Just the other night I was talking to a friend who watched Tampopo on netflix. I mentioned A Taxing Woman to him, which he had not seen. I immediately checked Netflix... and of course they didn't have it. No problem, it looks to be on bittorrent, and later that night he downloaded it and watched it (I recommend it, btw.). Meanwhile I remembered that there was a follow up called A Taxing Woman's Return, which I in turn had not seen. I immediately checked bittorent, but all I could find were dead torrents, so out of luck (Netflix of course, was predictably useless). The sad thing here is that A Taxing Woman is hardly even an obscure movie.

So bittorrent is essential, but hardly a panacea, especially for titles that most need it: the obscure, the disputed, the unusual.
posted by VikingSword at 12:33 PM on September 23, 2014 [4 favorites]


I'm not asking for anyone to go into self-incriminating detail, but how practically does the torrenting of older/artsy films even work? I know about sites like The Pirate Bay where there's a thousand sketchy links to things like "1080p.CERTIEFIED_FULL.MOVIE.HIGH.QUALITY.Iron.Man-3.DVDrip-by-AGENT-BLAZA420.torrent".

Then I hear through the ether about people resorting to paid VPN services, Usenet groups, private invitation-only trackers and all kinds of cloak-and-dagger type things... That seems a bit much and sort of a lot to have to get involved with. But is that widespread?

Would anyone mind giving a naive person an outline of what Someone-Who-Isn't-You is doing to illegally download a copy of some obscure film?
posted by overeducated_alligator at 12:34 PM on September 23, 2014 [2 favorites]


Sadly, this is exactly why I canceled my Netflix DVD subscription and have been buying more and more films on DVD/BR ever since (as well as streaming TCM day and night). While I’m lucky enough to have one video store with a decent selection within walking distance (shoutout to Specialty Video!) it’s clear that the promised age of ‘streaming all of the movies at any time’ will never materialize.
posted by gturner at 12:39 PM on September 23, 2014 [2 favorites]


> It's not always Netflix's at fault. Some stuff just isn't in print.

But why are DVDs that used to be available now "very long wait"? I wish Netflix had answered the author's query about that. Looks like I'll be dropping Netflix DVD in favor of Facets which had all of my "wait" discs (9 of 60 in my queue) save one.
posted by morganw at 12:40 PM on September 23, 2014


But why are DVDs that used to be available now "very long wait"?

Possibly because copies get damaged and it's hard to find replacement copies.
posted by overeducated_alligator at 12:42 PM on September 23, 2014 [5 favorites]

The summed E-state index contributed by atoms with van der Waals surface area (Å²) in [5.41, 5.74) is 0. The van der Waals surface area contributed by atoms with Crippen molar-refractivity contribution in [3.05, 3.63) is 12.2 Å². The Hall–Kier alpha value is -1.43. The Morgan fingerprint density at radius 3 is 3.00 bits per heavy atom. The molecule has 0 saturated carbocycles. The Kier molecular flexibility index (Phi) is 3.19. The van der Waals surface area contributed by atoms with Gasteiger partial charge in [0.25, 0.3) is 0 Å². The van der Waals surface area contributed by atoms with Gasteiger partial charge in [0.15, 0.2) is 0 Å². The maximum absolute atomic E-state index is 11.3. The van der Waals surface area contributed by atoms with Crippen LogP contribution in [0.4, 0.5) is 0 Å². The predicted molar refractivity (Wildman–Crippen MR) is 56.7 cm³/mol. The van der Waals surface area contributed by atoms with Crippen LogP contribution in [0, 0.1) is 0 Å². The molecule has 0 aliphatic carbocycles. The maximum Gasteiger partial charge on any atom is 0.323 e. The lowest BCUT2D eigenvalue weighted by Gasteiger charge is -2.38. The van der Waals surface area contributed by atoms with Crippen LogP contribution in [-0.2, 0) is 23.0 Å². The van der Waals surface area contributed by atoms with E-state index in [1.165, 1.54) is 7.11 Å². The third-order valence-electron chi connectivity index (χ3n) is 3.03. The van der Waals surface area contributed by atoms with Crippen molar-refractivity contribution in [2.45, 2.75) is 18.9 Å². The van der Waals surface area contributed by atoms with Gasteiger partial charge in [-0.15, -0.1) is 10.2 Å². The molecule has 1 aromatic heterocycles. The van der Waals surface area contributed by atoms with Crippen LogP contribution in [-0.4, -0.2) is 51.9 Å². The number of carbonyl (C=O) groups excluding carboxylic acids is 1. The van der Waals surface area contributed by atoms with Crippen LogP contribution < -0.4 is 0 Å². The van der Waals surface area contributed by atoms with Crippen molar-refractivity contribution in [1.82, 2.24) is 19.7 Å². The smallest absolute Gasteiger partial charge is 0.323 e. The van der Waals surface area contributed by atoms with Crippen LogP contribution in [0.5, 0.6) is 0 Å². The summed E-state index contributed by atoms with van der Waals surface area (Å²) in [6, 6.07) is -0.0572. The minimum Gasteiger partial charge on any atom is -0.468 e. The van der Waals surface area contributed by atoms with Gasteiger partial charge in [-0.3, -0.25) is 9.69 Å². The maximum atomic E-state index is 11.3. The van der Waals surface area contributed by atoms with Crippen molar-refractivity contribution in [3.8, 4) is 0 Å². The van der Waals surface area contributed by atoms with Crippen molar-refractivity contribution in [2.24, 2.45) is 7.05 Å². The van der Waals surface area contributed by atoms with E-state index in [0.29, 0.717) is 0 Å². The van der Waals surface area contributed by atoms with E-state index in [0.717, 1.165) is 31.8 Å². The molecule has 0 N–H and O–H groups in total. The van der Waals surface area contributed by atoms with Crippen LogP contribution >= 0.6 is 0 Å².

But why are DVDs that used to be available now "very long wait"?

Because people like... oh.. um... someone I know who sometimes forget they have a Netflix DVD sitting around waiting to be watched so it just sits there for ... um... (too embarrassed to say).
posted by dnash at 12:49 PM on September 23, 2014 [8 favorites]


All I can say is thank heaven for private torrent sites. And thanks for the article, I had never heard of The Life and Times of Judge Roy Bean but I'm going to check it out tonight! It looks awesome!

I really cannot imagine what life would be like without torrents as my city only has one video store left and it is far away from me.
posted by wyndham at 1:05 PM on September 23, 2014 [1 favorite]


Would anyone mind giving a naive person an outline of what Someone-Who-Isn't-You is doing to illegally download a copy of some obscure film?

Obscure films are found on private torrent trackers. Some specialize in television shows, others in movies, some are more general, etc. etc. To get an invitation to a private torrent tracker, one generally needs to have a contact and be able to show that they are a responsible bittorrent user. It's not particularly cloak and dagger - the names of the website databases are widely available on google and there are many discussions as to how to get an invitation to one of those sites outside of knowing someone who is already a member (generally though some sort of application process).

The reason they are invitation-only is to keep out bad actors: regulatory bots who want to collect IPs to send cease and desist letters to, people who download but don't upload, etc.
posted by muddgirl at 1:06 PM on September 23, 2014 [3 favorites]


And to follow up on what muddgirl said, sometimes the ratios required to maintain a membership can be pretty intense which does involve a bit of work for the first little while (IE downloading featured films even with no intention to watch them, or ripping and uploading films yourself). Once you get established though you never have to want for a movie again (as long as you sometimes don't mind spending ratio requesting reseeds).
posted by wyndham at 1:10 PM on September 23, 2014 [3 favorites]


Is Greencine still pretty good? We had a membership years ago, but moved over to Netflix for faster turnaround and better selection in some niches (GC was bad for Bollywood, some others).
posted by Lentrohamsanin at 1:21 PM on September 23, 2014 [1 favorite]


I watch 90+% of my stuff through the library. I watched Upstream Color last night and Kill List the night before, so they obviously have a pretty huge selection. Of course there are holes but I've looked stuff up on torrent trackers and couldn't find things I ended up getting from the library.